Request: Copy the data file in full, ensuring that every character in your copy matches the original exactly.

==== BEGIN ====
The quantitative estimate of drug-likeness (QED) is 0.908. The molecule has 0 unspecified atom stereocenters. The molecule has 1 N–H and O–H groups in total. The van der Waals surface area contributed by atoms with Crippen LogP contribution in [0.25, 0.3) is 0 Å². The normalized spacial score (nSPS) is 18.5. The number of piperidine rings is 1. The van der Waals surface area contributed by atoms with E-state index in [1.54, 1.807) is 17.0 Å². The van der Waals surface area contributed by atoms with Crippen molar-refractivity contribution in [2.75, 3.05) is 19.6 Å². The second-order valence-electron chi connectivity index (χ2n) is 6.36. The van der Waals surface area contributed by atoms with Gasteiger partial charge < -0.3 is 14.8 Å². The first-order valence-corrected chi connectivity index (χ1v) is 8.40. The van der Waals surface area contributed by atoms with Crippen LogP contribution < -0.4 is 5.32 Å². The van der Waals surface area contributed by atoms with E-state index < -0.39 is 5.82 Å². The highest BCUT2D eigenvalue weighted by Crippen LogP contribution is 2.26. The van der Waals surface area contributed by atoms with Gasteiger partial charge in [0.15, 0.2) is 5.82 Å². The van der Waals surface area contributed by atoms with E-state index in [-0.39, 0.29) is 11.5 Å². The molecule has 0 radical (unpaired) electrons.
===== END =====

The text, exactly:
The quantitative estimate of drug-likeness (QED) is 0.908. The molecule has 0 unspecified atom stereocenters. The molecule has 1 N–H and O–H groups in total. The van der Waals surface area contributed by atoms with Crippen LogP contribution in [0.25, 0.3) is 0 Å². The normalized spacial score (nSPS) is 18.5. The number of piperidine rings is 1. The van der Waals surface area contributed by atoms with E-state index in [1.54, 1.807) is 17.0 Å². The van der Waals surface area contributed by atoms with Crippen molar-refractivity contribution in [2.75, 3.05) is 19.6 Å². The second-order valence-electron chi connectivity index (χ2n) is 6.36. The van der Waals surface area contributed by atoms with Gasteiger partial charge < -0.3 is 14.8 Å². The first-order valence-corrected chi connectivity index (χ1v) is 8.40. The van der Waals surface area contributed by atoms with Crippen LogP contribution < -0.4 is 5.32 Å². The van der Waals surface area contributed by atoms with E-state index < -0.39 is 5.82 Å². The highest BCUT2D eigenvalue weighted by Crippen LogP contribution is 2.26. The van der Waals surface area contributed by atoms with Gasteiger partial charge in [0.15, 0.2) is 5.82 Å². The van der Waals surface area contributed by atoms with E-state index in [-0.39, 0.29) is 11.5 Å². The molecule has 0 radical (unpaired) electrons.